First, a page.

Human services major Julie Allen didn't want just any internship. She wanted an experience that would change her life and make a difference in the lives of real people. She found exactly what she was looking for in the Pittsburgh Promise.
Launched in 2007, the Pittsburgh Promise is a non-profit organization that offers financial aid to high-school students from any of the Pittsburgh Public schools. Under the leadership of Saleem Ghubril, executive director, and a board of directors chaired by Franco Harris, famed former running back for the Pittsburgh Steelers, the Promise has vision to transform Pittsburgh communities through education. Julie’s internship involves working as a research assistant to Ghubril.
“The Promise is definitely the kind of non-profit I hope to work for in the future. Under the leadership of Saleem, a team of determined and passionate professionals work to bring about long-term, systemic changes through education and community development. Real change is happening in the city,” she says.
Through the Pittsburgh Promise, each student who graduates from one of the Pittsburgh Public School system is eligible to receive up to $5,000 each year for four years of college. The student must have been a resident of Pittsburgh and the school district since ninth grade, hold a minimum 2.5 GPA and a 90% attendance record. The scholarship can be applied to any public or private post-secondary school in Pennsylvania that offers two-year or four-year degree programs.
Students who don't meet the requirements aren't instantly passed over. If a student briefly moves out of the school district and returns or does not meet the GPA requirement, a compassion appeal may be filed. The student formally explains in writing why he or she hasn't met the requirements for reconsideration.
Julie explains that the Pittsburgh Promise is more than just a scholarship program. The staff works with students and parents to help with applications, FAFSA forms and preparation for college.
“The long term goal is to get people to move back into the city and to reenergize the economy because the Pittsburgh population has declined so rapidly,” says Julie.
Dr. Brad Frey, professor of sociology at Geneva College, confirms, “It’s really an attempt to renovate Pittsburgh’s neighborhoods through reforming its schools, and it’s a remarkable experiment. It is really unlike anything else that’s going on in the country. The idea is that you have to do something that reverses the trend of people, particularly the middle class, leaving the city. You can't renovate the neighborhoods if people that have jobs and buy homes keep leaving the city.”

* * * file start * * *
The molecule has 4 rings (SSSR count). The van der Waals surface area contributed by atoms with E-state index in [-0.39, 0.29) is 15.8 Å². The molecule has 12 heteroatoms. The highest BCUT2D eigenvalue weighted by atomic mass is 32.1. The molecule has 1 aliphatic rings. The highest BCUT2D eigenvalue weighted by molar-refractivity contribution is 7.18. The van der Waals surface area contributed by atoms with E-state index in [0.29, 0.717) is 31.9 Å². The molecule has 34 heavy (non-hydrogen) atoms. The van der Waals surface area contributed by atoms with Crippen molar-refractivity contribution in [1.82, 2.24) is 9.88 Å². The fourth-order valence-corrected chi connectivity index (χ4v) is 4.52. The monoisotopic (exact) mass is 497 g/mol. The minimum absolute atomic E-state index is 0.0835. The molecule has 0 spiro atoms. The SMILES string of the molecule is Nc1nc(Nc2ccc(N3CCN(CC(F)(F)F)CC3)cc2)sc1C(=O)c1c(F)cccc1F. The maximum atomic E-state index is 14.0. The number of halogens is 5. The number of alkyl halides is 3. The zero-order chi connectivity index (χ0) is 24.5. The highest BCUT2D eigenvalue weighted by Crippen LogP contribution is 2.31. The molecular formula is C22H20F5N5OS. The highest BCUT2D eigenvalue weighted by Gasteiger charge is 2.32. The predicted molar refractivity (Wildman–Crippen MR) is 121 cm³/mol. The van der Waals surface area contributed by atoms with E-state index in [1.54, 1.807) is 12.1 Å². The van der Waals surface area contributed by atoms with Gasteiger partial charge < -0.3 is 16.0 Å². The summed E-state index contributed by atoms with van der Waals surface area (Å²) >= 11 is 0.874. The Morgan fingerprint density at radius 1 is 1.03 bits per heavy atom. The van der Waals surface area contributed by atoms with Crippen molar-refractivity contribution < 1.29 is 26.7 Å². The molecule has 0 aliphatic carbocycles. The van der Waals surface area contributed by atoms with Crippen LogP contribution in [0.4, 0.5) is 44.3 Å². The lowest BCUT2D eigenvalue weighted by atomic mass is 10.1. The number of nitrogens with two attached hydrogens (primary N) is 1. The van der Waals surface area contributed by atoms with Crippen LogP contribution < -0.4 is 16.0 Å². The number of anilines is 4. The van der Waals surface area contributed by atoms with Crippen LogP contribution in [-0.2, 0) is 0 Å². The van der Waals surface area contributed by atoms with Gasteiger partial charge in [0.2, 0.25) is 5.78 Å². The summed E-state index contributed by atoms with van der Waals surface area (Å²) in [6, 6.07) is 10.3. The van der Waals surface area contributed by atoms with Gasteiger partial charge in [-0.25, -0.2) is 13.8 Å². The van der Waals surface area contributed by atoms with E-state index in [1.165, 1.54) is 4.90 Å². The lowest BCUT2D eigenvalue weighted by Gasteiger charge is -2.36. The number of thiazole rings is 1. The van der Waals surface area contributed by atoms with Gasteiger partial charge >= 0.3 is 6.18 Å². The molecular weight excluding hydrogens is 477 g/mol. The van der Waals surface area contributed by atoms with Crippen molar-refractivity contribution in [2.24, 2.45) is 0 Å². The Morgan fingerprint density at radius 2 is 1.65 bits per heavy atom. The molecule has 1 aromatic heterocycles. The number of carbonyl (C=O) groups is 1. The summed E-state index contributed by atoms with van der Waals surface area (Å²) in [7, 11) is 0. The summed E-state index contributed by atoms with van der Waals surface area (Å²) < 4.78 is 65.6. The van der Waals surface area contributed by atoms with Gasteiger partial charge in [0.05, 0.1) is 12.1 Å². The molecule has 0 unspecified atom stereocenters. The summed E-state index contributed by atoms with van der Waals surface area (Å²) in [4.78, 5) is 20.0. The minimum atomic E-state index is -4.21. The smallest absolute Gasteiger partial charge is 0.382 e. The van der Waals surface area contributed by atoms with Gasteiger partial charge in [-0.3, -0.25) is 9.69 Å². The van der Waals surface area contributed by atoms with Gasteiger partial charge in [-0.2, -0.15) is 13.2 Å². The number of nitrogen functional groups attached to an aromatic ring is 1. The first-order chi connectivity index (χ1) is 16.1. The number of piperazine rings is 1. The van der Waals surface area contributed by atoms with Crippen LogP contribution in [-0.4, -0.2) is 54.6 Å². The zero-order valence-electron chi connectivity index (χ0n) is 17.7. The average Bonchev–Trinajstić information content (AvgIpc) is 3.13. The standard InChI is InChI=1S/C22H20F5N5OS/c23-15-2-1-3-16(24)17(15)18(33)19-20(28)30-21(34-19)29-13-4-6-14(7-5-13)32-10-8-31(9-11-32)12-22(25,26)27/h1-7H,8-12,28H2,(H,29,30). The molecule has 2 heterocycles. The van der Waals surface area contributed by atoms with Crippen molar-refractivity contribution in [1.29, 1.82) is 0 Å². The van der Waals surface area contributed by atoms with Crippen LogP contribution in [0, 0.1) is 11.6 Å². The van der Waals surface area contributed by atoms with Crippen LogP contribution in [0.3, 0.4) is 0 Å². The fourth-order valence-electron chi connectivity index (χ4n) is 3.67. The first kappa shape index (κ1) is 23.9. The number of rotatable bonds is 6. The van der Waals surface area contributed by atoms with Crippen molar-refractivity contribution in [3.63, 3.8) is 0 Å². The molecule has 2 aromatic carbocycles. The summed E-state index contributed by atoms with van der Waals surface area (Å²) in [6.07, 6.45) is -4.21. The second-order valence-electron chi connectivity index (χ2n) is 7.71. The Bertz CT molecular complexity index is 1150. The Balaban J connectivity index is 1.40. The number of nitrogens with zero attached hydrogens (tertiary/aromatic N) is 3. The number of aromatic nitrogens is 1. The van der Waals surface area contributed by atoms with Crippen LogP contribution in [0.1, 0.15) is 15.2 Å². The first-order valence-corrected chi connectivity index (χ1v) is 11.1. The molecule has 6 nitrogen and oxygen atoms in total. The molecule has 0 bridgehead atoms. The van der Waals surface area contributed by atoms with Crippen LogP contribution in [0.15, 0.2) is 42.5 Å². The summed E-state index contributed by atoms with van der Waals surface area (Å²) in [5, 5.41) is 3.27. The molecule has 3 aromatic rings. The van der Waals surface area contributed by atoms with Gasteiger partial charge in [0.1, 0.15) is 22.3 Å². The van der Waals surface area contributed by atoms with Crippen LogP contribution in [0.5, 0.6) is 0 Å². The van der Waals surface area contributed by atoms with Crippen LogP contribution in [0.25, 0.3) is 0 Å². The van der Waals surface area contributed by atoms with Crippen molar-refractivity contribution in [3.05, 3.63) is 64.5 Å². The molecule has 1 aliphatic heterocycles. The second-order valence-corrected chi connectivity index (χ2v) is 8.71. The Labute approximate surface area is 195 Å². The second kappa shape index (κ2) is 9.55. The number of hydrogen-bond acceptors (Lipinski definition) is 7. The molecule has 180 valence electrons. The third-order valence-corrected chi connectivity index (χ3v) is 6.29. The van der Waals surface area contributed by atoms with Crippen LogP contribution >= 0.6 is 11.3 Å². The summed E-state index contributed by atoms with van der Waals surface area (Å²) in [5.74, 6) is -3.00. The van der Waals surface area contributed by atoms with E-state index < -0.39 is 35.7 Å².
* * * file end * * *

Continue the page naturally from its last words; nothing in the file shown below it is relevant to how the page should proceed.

In December 2007, the University of Pittsburgh Medical Center (UPMC) offered the Promise a matching grant of $100 million over a seven-year period, making it possible to issue 1,300 scholarships for the first time in the 2008-09 school year.
“The theory behind the whole thing is to reinvigorate the neighborhoods of Pittsburgh by renovating the schools,” says Frey.
Because most of Julie’s work is research based, she doesn't get to interact with students. “I don't know if I'll ever meet the students, unfortunately, but they do have huge posters and artwork that the students have done on the walls in the office. I feel like I'm connected to them because I'm hearing their stories and I'm reading what they've said and seeing their pictures and their artwork.”
Julie has seen much overlap in her education at Geneva College and her work at the Promise.
“My sociology classes have taught me to look forward and backward, seeing Christ's plan for redemption in me, and in the world,” she says. “I have been taught and shown by the choices and lifestyles of my professors how to see the world with hope, and to work toward a renewed creation. My internship at the Promise has been a way to experience firsthand the redemptive quality of God at work in people's lives. The students who receive scholarships from the Promise not only receive quality education and a path to a bright future, but they experience the molding of God's hands on His creation through education and personal growth.”
Geneva College’s Center for Urban Biblical Ministry (CUBM) in Pittsburgh educates urban students for effective service in their local communities.